"I grew up watching all the westerns. And there was a time period during the 60's and 70's, there was a western on every night of the week," says Harris. ""Bonanza" on Sunday, "Maverick" or somebody on Wednesday, "Wagon Train" - Caucasians, you know. So again we're left out of the history books and television."

Reviving the legacy

The Oakland Black Cowboy Association is doing its part to rectify that omission. Although most OBCA members do not work as full-time cowboys, some are ranchers and others are simply horse enthusiasts. Many of them can trace their lineage to cowboys from the old South.  They keep the memory of black cowboys alive by doing educational programs for schools, churches and neighborhood groups in northern California. 

Cowboy association members, like Randy Harris, keep the memory of black cowboys alive through educational programs at schools, churches and neighborhood groups in northern California.
Cowboy association members, like Randy Harris, keep the memory of black cowboys alive through educational programs at schools, churches and neighborhood groups in northern California.

As part of their presentation, they arrive wearing full cowboy gear and sometimes bring their horses. Most of the children have never seen a horse or ridden on one. Harris believes horses have the power to connect with children. He recalls a group of hardened inner-city kids who visited a stable in the nearby city of Richmond.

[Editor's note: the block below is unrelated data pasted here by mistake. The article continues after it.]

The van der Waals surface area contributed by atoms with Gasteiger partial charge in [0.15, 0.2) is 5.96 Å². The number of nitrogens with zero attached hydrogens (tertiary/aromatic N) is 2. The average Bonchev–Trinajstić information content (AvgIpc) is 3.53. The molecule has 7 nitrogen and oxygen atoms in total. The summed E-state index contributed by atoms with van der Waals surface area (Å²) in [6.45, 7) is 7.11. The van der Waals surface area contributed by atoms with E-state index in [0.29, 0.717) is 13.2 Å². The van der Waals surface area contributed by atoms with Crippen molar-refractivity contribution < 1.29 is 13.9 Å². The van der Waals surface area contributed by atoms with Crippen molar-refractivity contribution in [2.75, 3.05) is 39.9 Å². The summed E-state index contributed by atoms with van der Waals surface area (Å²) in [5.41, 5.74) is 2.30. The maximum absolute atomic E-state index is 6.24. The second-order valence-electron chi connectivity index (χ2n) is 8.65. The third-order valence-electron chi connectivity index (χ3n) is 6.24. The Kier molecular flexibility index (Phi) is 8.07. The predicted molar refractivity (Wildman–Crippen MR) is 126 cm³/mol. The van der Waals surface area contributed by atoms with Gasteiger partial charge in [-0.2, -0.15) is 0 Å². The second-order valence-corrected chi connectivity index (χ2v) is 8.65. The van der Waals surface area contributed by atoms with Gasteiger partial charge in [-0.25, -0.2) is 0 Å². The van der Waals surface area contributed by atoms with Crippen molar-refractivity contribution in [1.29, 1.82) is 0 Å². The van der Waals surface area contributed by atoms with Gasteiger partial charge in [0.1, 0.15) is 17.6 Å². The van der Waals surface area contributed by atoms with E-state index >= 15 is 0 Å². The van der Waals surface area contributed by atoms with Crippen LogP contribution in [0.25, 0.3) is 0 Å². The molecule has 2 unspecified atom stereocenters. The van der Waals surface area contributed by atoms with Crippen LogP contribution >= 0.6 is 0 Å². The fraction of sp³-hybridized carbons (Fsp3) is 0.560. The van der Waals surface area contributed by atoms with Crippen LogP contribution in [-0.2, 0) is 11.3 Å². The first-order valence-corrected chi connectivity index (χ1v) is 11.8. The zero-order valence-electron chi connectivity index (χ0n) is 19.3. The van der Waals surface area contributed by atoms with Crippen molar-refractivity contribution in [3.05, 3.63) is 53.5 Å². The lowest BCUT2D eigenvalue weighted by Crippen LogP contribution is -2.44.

"They come in and their pants were sagging and looking at each other cross-eyed. But, by the end of the day, their pants were up and they were helping each other deal with the horse," says Harris. "They forgot where they came from because they had a common goal."

Harris would like to see the Oakland Black Cowboy Association expand its educational mission and become more involved with community service and families. In fact, the OBCA is now trying to establish a mentoring program for young children with its members serving as positive role models.  

You May Like

Philippines, Muslim Rebels Try to Salvage Peace Pact

Peace process faces major setback after botched military operation to find terrorists results in bloody gunbattle between government forces, Moro Islamic Liberation Front fighters More

Republicans Expect Long, Expensive Presidential Battle

Political strategist says eventual winner will be one who can put together strongest coalition of various conservative groups that make up Republican Party More

Video New Wheelchair Is Easier to Use, Increases Mobility

Engineers have come up with a lever-operated design that makes use of easily accessible bicycle technology More

This forum has been closed.
Comments
     
There are no comments in this forum. Be first and add one

Featured Videos

Your JavaScript is turned off or you have an old version of Adobe's Flash Player. Get the latest Flash player.
Islamic State Prisoners Talk of Curiosity, God, Regreti
X
Zana Omer
March 28, 2015 1:19 AM
The Islamic State fighter, a prisoner of Kurdish YPG forces, asked his family asking for forgiveness: "I destroyed myself and I destroyed them along with me." The Syrian youth was one of two detainees who spoke to VOA’s Kurdish Service about the path they chose; their names have been changed and identifying details obscured. VOA's Zana Omer reports.
Video

Video Islamic State Prisoners Talk of Curiosity, God, Regret